The puffed up coffee grounds, called bloom, indicates freshness - a quality you won't see from coffee beans that are outdated.
Danielle DeSiato

When you’re doing what you love, the love comes through in the finished product. And Tim loves coffee. That love led him to leave a 17-year career as a Construction Project Manager in Boston to roast coffee full time. Tim says, “The best part of switching from project management to coffee full time is making people happy with my coffee. I love it when a new customer tries my coffee and can immediately tell the difference between my fresh roasted beans and other coffees.” As a micro-roaster, there’s a lot of opportunity to experiment in smaller batches and bring unique offerings to his customers. “I also love the freedom to be creative with roasts, brewing methods, and marketing.”

To that end, Tim recently completed a coffee truck that’s ready to serve the freshest coffee to farmers’ markets and commuters alike. See below for a listing of Muddy Water’s upcoming locations.

The truck is specially fitted with a commercial espresso machine for lattes and such, but Tim prefers the pour over method for freshly brewed coffee. He can pour eight at a time, so the wait won't be too long.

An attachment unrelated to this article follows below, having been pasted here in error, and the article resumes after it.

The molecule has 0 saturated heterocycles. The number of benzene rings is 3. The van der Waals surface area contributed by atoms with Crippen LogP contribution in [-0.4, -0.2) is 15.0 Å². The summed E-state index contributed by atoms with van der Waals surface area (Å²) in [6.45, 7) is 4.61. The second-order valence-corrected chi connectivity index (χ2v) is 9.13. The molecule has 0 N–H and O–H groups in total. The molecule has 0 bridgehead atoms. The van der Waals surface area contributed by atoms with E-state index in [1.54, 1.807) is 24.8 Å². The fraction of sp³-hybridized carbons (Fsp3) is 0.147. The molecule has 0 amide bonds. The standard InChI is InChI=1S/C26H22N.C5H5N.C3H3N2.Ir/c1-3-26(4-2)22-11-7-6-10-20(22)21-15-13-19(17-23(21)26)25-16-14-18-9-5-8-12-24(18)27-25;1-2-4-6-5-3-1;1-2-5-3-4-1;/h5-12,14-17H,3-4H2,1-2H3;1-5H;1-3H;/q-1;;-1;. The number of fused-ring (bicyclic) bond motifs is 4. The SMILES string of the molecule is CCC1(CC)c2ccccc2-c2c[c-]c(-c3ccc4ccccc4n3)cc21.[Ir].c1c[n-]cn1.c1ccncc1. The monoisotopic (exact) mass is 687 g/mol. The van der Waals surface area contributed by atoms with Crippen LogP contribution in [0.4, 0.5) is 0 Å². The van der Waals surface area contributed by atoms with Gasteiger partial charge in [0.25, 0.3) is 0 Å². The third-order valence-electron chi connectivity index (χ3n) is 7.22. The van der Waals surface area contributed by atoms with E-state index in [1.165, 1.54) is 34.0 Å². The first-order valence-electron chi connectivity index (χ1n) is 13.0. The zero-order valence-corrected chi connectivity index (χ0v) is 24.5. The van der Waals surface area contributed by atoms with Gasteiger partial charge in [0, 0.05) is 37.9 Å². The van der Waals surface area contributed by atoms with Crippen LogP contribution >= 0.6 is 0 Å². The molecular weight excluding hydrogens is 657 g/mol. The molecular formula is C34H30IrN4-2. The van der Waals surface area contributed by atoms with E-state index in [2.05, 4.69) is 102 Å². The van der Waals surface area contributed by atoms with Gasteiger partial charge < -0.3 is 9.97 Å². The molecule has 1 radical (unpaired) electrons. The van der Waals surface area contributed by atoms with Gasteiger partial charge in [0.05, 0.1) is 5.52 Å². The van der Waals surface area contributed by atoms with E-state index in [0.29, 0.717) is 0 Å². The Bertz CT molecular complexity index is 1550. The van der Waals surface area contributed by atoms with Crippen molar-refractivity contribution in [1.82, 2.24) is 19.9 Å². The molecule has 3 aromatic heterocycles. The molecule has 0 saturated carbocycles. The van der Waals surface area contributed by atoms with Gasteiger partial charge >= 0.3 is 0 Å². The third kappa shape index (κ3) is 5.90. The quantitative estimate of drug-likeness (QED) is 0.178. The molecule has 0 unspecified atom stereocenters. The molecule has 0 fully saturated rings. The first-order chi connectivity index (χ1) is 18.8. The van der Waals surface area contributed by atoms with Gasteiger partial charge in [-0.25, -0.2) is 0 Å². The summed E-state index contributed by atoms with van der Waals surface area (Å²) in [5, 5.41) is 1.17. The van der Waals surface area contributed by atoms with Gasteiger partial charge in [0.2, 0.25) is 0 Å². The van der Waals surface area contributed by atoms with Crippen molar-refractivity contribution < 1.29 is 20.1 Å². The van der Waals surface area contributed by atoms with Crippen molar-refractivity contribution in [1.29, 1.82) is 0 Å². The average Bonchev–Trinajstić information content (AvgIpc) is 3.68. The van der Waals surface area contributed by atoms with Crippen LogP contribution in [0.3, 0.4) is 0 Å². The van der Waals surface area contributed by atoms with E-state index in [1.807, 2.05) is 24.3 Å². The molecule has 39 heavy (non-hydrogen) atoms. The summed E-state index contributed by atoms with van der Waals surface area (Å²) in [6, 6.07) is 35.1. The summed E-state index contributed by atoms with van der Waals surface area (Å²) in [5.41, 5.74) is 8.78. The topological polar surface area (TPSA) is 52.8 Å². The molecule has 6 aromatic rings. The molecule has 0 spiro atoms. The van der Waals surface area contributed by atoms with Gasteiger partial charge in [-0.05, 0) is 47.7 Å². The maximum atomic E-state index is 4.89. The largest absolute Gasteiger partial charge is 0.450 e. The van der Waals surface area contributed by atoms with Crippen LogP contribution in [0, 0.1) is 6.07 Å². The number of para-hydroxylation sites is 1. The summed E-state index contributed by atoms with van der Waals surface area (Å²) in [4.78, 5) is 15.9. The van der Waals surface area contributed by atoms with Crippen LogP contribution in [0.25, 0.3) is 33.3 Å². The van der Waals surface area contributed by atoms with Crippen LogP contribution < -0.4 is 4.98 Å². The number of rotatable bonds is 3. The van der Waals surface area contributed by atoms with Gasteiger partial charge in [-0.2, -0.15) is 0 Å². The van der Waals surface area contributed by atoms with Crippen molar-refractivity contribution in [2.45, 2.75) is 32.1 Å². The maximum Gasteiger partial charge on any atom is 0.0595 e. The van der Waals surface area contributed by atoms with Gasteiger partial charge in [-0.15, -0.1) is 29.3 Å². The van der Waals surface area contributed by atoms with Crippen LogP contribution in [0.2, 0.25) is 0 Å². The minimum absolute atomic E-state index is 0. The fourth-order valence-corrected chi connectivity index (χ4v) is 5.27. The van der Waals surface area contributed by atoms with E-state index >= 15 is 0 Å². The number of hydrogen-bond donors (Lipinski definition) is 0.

Danielle DeSiato

You can get a fresh cup of hot or iced coffee, or your favorite espresso drink – all made with Tim’s own special roasts. In addition to beverages, you can buy bags of freshly roasted beans. Tim will even grind them to your needs when you buy a bag. He’ll usually have 2 or 3 different beans available to purchase from the truck or at a market. Look for a medium-to-dark roast – perhaps something from Honduras or Peru – and a lighter roast such as an Ethiopian or Sumatran, as well as a decaf option. “I’m always changing up the beans and it all depends on the growing season,” Tim says.

You can find a larger array of beans available online. Tim offers free local delivery to Acton and the surrounding towns. In fact, he delivers it himself. When I visited the roastery he was preparing to head out for a few deliveries on this way home that afternoon. It doesn’t get much fresher than that!

Pro tip: For the freshest cup, it’s best to buy your beans whole, grind them just before brewing, and use them within one month of the roast date. Now, go take a look in your coffee cabinet and see what you’ve been drinking – and then replace that with something fresh. If you’re used to popping in a Keurig pod and pushing a button, I dare you to try something different. The flavor nuances in fresh, locally roasted coffee will wake you up in a totally different way.

Where you can find Muddy Water Coffee:

Maynard Farmers' Market(coffee truck)

Harvard, MA Farmers' Market (coffee truck)

Kendall Square, Cambridge Farmers' Market (tent)

Also look for Muddy Water at the Springdell Farm and Chip In Farm a few weekends this summer, and also along the new bike path in Acton.

If you’re lucky enough to commute from Acton, you’ll soon find Tim at the Acton Commuter Rail Station. Your mornings are definitely looking up!

Look out for more locations soon, too. And if you need coffee for your next event, Muddy Water can also do catering. Just contact Tim through the website.